For Mongoid:

Note: This code for Mongoid does some small things differently than the ActiveRecord code above. Would be great if someone could port the complete functionality of the ActiveRecord code over to Mongoid [basically you need to port the 'where(conditions)']. It is not required but will allow greater flexibility.

  field :email

  def self.find_first_by_auth_conditions(warden_conditions)
    conditions = warden_conditions.dup
    if login = conditions.delete(:login)
      self.any_of({ :username =>  /^#{Regexp.escape(login)}$/i }, { :email =>  /^#{Regexp.escape(login)}$/i }).first
    else
      super
    end
  end

The code below also supports Mongoid but uses the where method and the OR operator to choose between username and email.

  # function to handle user's login via email or username
  def self.find_for_database_authentication(warden_conditions)
    conditions = warden_conditions.dup
    if login = conditions.delete(:login).downcase
      where(conditions).where('$or' => [ {:username => /^#{Regexp.escape(login)}$/i}, {:email => /^#{Regexp.escape(login)}$/i} ]).first
    else
      where(conditions).first
    end
  end 

Update your views

Make sure you have the Devise views in your project so that you can customize them

Rails 3 & 4:

   rails g devise:views

Rails 2:

   script/generate devise_views

Modify the views

sessions/new.html.erb:

  -  <p><%= f.label :email %><br />
  -  <%= f.email_field :email %></p>
  +  <p><%= f.label :login %><br />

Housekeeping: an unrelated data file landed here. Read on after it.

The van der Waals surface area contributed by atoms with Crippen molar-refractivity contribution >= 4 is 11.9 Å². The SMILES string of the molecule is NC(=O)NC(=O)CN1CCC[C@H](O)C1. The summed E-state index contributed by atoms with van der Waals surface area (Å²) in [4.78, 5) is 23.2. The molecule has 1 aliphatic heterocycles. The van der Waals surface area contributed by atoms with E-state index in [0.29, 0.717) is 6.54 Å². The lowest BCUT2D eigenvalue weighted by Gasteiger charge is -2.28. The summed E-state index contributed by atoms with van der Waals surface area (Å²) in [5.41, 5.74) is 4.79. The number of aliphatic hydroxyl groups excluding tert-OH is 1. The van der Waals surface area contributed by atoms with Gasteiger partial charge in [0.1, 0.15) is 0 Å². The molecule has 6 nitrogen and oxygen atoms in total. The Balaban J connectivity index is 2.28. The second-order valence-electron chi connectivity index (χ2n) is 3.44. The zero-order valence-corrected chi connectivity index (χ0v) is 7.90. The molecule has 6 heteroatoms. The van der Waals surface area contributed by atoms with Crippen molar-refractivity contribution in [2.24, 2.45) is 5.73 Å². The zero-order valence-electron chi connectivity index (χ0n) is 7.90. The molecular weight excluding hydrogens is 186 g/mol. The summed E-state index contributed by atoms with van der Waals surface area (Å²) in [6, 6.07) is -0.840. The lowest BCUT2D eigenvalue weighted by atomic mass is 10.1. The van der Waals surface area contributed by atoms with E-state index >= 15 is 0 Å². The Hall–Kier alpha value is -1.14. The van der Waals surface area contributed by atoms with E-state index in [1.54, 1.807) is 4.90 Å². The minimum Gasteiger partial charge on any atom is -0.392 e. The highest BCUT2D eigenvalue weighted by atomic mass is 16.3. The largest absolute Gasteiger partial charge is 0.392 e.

+  <%= f.text_field :login %></p>

registrations/new.html.erb:

  +  <p><%= f.label :username %><br />
  +  <%= f.text_field :username %></p>
     <p><%= f.label :email %><br />
     <%= f.email_field :email %></p>

registrations/edit.html.erb

  +  <p><%= f.label :username %><br />
  +  <%= f.text_field :username %></p>
     <p><%= f.label :email %><br />
     <%= f.email_field :email %></p>

Manipulate the :login label that Rails will display

Rails 3 & 4 (config/locales/devise.en.yml)

change

     invalid: "Invalid email or password."
     ...
     not_found_in_database: "Invalid email or password."

to

     invalid: "Invalid login or password."
     ...
     not_found_in_database: "Invalid login or password."

Allow users to recover their password or confirm their account using either username or email address

This section assumes you have run through the steps in Allow users to Sign In using their username or email.

Configure Devise to use login as reset password or confirmation keys:

Simply modify config/initializers/devise.rb to have:

   config.reset_password_keys = [ :login ]
   config.confirmation_keys = [ :login ]

Update your views

passwords/new.html.erb:

  -  <p><%= f.label :email %><br />
  -  <%= f.email_field :email %></p>
  +  <p><%= f.label :login %><br />
  +  <%= f.text_field :login %></p>

confirmations/new.html.erb:

  -  <p><%= f.label :email %><br />
  -  <%= f.email_field :email %></p>
  +  <p><%= f.label :login %><br />
  +  <%= f.text_field :login %></p>

Gmail or me.com Style

Another way to do this is me.com and gmail style. You allow an email or the username of the email. For public facing accounts, this has more security. Rather than allow some hacker to enter a username and then just guess the password, they would have no clue what the user's email is. Just to make it easier on the user for logging in, allow a short form of their email to be used e.g "someone@domain.com" or just "someone" for short.

before_create :create_login

  def create_login
    email = self.email.split(/@/)
    login_taken = User.where( :login => email[0]).first
    unless login_taken
      self.login = email[0]
    else    
      self.login = self.email
    end        
  end

  def self.find_for_database_authentication(conditions)
    self.where(:login => conditions[:email]).first || self.where(:email => conditions[:email]).first
  end